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A scene from A Town Called Panic. (Copyright,)
A scene from A Town Called Panic. (Copyright,)

Surreal and hilarious Add to ...

  • Country USA
  • Language English

A Town Called Panic

  • Directed by Stéphane Aubier and Vincent Patar
  • (In French, with English subtitles)
  • Classification: NA

If you think entertaining stop-motion animation requires 3D glasses ( Coraline) or the celebrity voices of George Clooney and Meryl Streep ( Fantastic Mr. Fox), take a deep breath - preferably of helium - and surrender yourself to the surreal, action-packed hilarity of A Town Called Panic ( Panique au village).

Based on the cult TV hit by Belgian duo Stéphane Aubier and Vincent Patar, Panic takes us into a bizarro world "village" where the inhabitants resemble cheap plastic generic toy figurines, sets have a delightful homemade look and the pace is non-stop scurry.

While the overall vibe has the improvised feel of a playroom saga executed by two hyped-up, imaginative kids, A Town Called Panic actually represents months of painstaking detail work. Dozens of "clones" with various moving parts were used for each of the main plastic characters.

All the silliness unfolds in a complex social structure, where good manners are expected, bad behaviour is punished and birthdays are not to be forgotten.

The initial mood is frantic bucolic. Horse, the film's studly hero, lives with his roommates, the inseparable and somewhat feeble-minded tricksters Cowboy and Indian, across the road from farmer Steven, his wife Jeanine and assorted plastic cows, pigs and chickens. The first wave of panic hits when Cowboy and Indian realize they have forgotten Horse's birthday. They quickly hatch a plan to get him off the computer and out of the house so they can order 50 bricks online and build him a barbeque as a gift.

When 50 million bricks arrive, the duo scrambles to hide the extras by stacking them neatly on top of the house. That evening, Horse's party goes without a hitch - even Madame Longray (also a horse), the fetching village music teacher, shows up. But the bricks eventually crush the house, laying waste to the surroundings. Horse and his friends rebuild the house twice before realizing that strange pointy-headed dudes from a parallel undersea world are stealing their walls at night.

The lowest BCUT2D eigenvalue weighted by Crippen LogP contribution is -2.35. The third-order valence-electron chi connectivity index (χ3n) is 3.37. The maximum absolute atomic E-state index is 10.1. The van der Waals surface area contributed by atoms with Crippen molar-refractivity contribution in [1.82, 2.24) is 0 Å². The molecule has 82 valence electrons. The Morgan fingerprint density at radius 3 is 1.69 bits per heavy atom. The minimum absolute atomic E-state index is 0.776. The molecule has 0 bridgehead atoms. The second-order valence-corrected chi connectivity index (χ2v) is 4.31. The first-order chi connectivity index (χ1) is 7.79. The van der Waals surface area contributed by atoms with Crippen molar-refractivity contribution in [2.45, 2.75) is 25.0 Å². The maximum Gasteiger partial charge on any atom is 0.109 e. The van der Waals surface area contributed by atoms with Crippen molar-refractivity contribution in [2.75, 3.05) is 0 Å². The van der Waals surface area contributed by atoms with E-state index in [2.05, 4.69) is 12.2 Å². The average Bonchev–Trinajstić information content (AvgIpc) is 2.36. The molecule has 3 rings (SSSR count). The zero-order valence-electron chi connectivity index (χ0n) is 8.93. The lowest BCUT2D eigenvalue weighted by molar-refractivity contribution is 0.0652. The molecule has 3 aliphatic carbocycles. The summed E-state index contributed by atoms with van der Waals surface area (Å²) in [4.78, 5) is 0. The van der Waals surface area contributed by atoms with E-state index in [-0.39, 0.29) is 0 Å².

The trio follows the thieves down into a cave, every twist in their journey to rescue their walls landing them in weird places - such as the belly of a huge experimental penguin weapon that scoops up enormous snowballs and hurls them at unsuspecting woodland creatures.

The filmmakers have fun with the sense of scale, often introducing life-size items (waffles, a tube of rubber cement to attach the bricks) as a sight gag.

A Town Called Panic played the Cannes Festival last year - the first stop-motion animated film ever officially invited - and was also a hit with adults at last year's Midnight Madness program at the Toronto International Film Festival. But moms and dads should know there is no overt cruelty or kinkiness here. Primary-school kids who understand French or can comfortably read subtitles will have a blast.

A Town Called Panic opens today in Toronto, in Edmonton Feb. 26, Vancouver Apr. 1 and Regina Apr. 8, with more cities to be confirmed.

Special to The Globe and Mail

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